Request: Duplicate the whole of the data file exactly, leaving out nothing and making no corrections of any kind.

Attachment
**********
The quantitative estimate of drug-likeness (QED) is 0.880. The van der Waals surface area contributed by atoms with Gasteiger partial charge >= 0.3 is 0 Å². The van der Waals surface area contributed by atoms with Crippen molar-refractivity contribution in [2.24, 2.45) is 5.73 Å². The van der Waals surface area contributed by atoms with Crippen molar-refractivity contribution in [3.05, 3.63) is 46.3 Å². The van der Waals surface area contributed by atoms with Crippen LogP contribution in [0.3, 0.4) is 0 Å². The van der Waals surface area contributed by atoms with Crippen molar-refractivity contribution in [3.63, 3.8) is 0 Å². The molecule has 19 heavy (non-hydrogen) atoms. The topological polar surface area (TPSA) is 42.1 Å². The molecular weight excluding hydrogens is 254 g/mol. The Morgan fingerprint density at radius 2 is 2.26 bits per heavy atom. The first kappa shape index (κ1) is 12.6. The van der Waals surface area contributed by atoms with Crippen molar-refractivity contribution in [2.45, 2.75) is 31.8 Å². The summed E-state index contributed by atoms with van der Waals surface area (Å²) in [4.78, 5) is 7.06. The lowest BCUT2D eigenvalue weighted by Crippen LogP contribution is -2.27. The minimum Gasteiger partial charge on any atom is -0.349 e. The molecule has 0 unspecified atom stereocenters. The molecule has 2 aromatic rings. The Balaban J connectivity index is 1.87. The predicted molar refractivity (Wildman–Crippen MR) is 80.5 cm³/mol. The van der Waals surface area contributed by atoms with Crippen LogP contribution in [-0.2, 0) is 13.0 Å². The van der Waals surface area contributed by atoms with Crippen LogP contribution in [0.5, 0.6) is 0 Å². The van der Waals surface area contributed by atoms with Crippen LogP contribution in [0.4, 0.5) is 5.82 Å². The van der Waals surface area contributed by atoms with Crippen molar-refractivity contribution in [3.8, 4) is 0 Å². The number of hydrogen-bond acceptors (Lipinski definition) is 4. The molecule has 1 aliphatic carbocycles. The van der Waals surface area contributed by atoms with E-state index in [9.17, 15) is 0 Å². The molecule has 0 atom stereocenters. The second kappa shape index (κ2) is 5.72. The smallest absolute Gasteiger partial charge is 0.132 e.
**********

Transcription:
The quantitative estimate of drug-likeness (QED) is 0.880. The van der Waals surface area contributed by atoms with Gasteiger partial charge >= 0.3 is 0 Å². The van der Waals surface area contributed by atoms with Crippen molar-refractivity contribution in [2.24, 2.45) is 5.73 Å². The van der Waals surface area contributed by atoms with Crippen molar-refractivity contribution in [3.05, 3.63) is 46.3 Å². The van der Waals surface area contributed by atoms with Crippen LogP contribution in [0.3, 0.4) is 0 Å². The van der Waals surface area contributed by atoms with Crippen molar-refractivity contribution in [3.63, 3.8) is 0 Å². The molecule has 19 heavy (non-hydrogen) atoms. The topological polar surface area (TPSA) is 42.1 Å². The molecular weight excluding hydrogens is 254 g/mol. The Morgan fingerprint density at radius 2 is 2.26 bits per heavy atom. The first kappa shape index (κ1) is 12.6. The van der Waals surface area contributed by atoms with Crippen molar-refractivity contribution in [2.45, 2.75) is 31.8 Å². The summed E-state index contributed by atoms with van der Waals surface area (Å²) in [4.78, 5) is 7.06. The lowest BCUT2D eigenvalue weighted by Crippen LogP contribution is -2.27. The minimum Gasteiger partial charge on any atom is -0.349 e. The molecule has 0 unspecified atom stereocenters. The molecule has 2 aromatic rings. The Balaban J connectivity index is 1.87. The predicted molar refractivity (Wildman–Crippen MR) is 80.5 cm³/mol. The van der Waals surface area contributed by atoms with Crippen LogP contribution in [-0.2, 0) is 13.0 Å². The van der Waals surface area contributed by atoms with Crippen LogP contribution in [0.5, 0.6) is 0 Å². The van der Waals surface area contributed by atoms with Crippen LogP contribution in [0.4, 0.5) is 5.82 Å². The van der Waals surface area contributed by atoms with Crippen molar-refractivity contribution in [3.8, 4) is 0 Å². The number of hydrogen-bond acceptors (Lipinski definition) is 4. The molecule has 1 aliphatic carbocycles. The van der Waals surface area contributed by atoms with E-state index in [9.17, 15) is 0 Å². The molecule has 0 atom stereocenters. The second kappa shape index (κ2) is 5.72. The smallest absolute Gasteiger partial charge is 0.132 e.